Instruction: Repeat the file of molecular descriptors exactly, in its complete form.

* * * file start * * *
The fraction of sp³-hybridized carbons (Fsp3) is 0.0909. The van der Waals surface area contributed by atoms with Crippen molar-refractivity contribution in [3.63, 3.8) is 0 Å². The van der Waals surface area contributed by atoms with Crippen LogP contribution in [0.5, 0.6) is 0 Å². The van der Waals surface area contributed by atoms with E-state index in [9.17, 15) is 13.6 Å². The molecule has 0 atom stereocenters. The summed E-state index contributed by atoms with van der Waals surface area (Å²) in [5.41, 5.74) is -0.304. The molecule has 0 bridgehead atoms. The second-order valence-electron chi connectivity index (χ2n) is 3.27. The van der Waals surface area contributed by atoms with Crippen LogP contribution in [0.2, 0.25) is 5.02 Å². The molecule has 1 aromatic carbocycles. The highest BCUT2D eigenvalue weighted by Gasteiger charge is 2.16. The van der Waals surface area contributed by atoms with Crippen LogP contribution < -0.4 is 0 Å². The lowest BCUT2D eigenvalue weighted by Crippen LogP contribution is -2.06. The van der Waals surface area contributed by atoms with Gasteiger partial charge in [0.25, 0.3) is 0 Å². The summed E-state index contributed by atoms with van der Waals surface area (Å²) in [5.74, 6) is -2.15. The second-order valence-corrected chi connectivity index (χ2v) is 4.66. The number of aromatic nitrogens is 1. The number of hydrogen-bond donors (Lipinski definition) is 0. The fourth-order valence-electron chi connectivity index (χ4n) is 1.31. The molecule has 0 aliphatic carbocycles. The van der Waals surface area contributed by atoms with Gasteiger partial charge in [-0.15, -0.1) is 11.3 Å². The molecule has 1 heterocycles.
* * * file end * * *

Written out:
The fraction of sp³-hybridized carbons (Fsp3) is 0.0909. The van der Waals surface area contributed by atoms with Crippen molar-refractivity contribution in [3.63, 3.8) is 0 Å². The van der Waals surface area contributed by atoms with Crippen LogP contribution in [0.5, 0.6) is 0 Å². The van der Waals surface area contributed by atoms with E-state index in [9.17, 15) is 13.6 Å². The molecule has 0 atom stereocenters. The summed E-state index contributed by atoms with van der Waals surface area (Å²) in [5.41, 5.74) is -0.304. The molecule has 0 bridgehead atoms. The second-order valence-electron chi connectivity index (χ2n) is 3.27. The van der Waals surface area contributed by atoms with Crippen LogP contribution in [0.2, 0.25) is 5.02 Å². The molecule has 1 aromatic carbocycles. The highest BCUT2D eigenvalue weighted by Gasteiger charge is 2.16. The van der Waals surface area contributed by atoms with Crippen LogP contribution < -0.4 is 0 Å². The lowest BCUT2D eigenvalue weighted by Crippen LogP contribution is -2.06. The van der Waals surface area contributed by atoms with Gasteiger partial charge in [0.25, 0.3) is 0 Å². The summed E-state index contributed by atoms with van der Waals surface area (Å²) in [5.74, 6) is -2.15. The second-order valence-corrected chi connectivity index (χ2v) is 4.66. The number of aromatic nitrogens is 1. The number of hydrogen-bond donors (Lipinski definition) is 0. The fourth-order valence-electron chi connectivity index (χ4n) is 1.31. The molecule has 0 aliphatic carbocycles. The van der Waals surface area contributed by atoms with Gasteiger partial charge in [-0.15, -0.1) is 11.3 Å². The molecule has 1 heterocycles.